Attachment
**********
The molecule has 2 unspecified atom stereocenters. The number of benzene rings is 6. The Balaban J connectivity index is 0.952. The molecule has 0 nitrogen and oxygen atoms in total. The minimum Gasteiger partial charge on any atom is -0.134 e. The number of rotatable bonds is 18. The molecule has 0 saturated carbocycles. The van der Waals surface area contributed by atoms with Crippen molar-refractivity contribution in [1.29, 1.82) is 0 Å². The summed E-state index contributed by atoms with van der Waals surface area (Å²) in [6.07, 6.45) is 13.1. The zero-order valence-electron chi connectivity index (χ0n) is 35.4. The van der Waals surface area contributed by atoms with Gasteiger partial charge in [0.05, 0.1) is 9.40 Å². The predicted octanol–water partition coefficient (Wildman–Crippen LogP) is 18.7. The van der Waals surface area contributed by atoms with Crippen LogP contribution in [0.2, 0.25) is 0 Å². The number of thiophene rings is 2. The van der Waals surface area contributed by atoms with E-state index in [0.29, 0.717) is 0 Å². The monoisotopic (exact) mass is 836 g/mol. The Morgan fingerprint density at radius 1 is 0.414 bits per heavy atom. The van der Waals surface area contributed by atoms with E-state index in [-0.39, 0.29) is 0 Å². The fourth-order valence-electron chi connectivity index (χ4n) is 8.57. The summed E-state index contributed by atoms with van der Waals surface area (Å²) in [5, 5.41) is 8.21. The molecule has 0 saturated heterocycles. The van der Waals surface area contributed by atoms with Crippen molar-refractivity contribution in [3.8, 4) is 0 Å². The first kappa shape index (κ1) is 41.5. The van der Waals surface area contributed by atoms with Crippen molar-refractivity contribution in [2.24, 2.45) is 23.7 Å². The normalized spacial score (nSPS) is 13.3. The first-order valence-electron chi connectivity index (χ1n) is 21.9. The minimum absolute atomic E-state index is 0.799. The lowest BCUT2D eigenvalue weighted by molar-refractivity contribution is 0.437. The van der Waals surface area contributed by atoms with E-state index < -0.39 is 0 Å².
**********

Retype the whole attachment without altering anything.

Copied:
The molecule has 2 unspecified atom stereocenters. The number of benzene rings is 6. The Balaban J connectivity index is 0.952. The molecule has 0 nitrogen and oxygen atoms in total. The minimum Gasteiger partial charge on any atom is -0.134 e. The number of rotatable bonds is 18. The molecule has 0 saturated carbocycles. The van der Waals surface area contributed by atoms with Crippen molar-refractivity contribution in [1.29, 1.82) is 0 Å². The summed E-state index contributed by atoms with van der Waals surface area (Å²) in [6.07, 6.45) is 13.1. The zero-order valence-electron chi connectivity index (χ0n) is 35.4. The van der Waals surface area contributed by atoms with Gasteiger partial charge in [0.05, 0.1) is 9.40 Å². The predicted octanol–water partition coefficient (Wildman–Crippen LogP) is 18.7. The van der Waals surface area contributed by atoms with Crippen LogP contribution in [0.2, 0.25) is 0 Å². The number of thiophene rings is 2. The van der Waals surface area contributed by atoms with E-state index in [0.29, 0.717) is 0 Å². The monoisotopic (exact) mass is 836 g/mol. The Morgan fingerprint density at radius 1 is 0.414 bits per heavy atom. The van der Waals surface area contributed by atoms with E-state index in [-0.39, 0.29) is 0 Å². The fourth-order valence-electron chi connectivity index (χ4n) is 8.57. The summed E-state index contributed by atoms with van der Waals surface area (Å²) in [5, 5.41) is 8.21. The molecule has 0 saturated heterocycles. The van der Waals surface area contributed by atoms with Crippen molar-refractivity contribution in [3.8, 4) is 0 Å². The first kappa shape index (κ1) is 41.5. The van der Waals surface area contributed by atoms with Crippen molar-refractivity contribution in [2.24, 2.45) is 23.7 Å². The normalized spacial score (nSPS) is 13.3. The first-order valence-electron chi connectivity index (χ1n) is 21.9. The minimum absolute atomic E-state index is 0.799. The lowest BCUT2D eigenvalue weighted by molar-refractivity contribution is 0.437. The van der Waals surface area contributed by atoms with E-state index < -0.39 is 0 Å².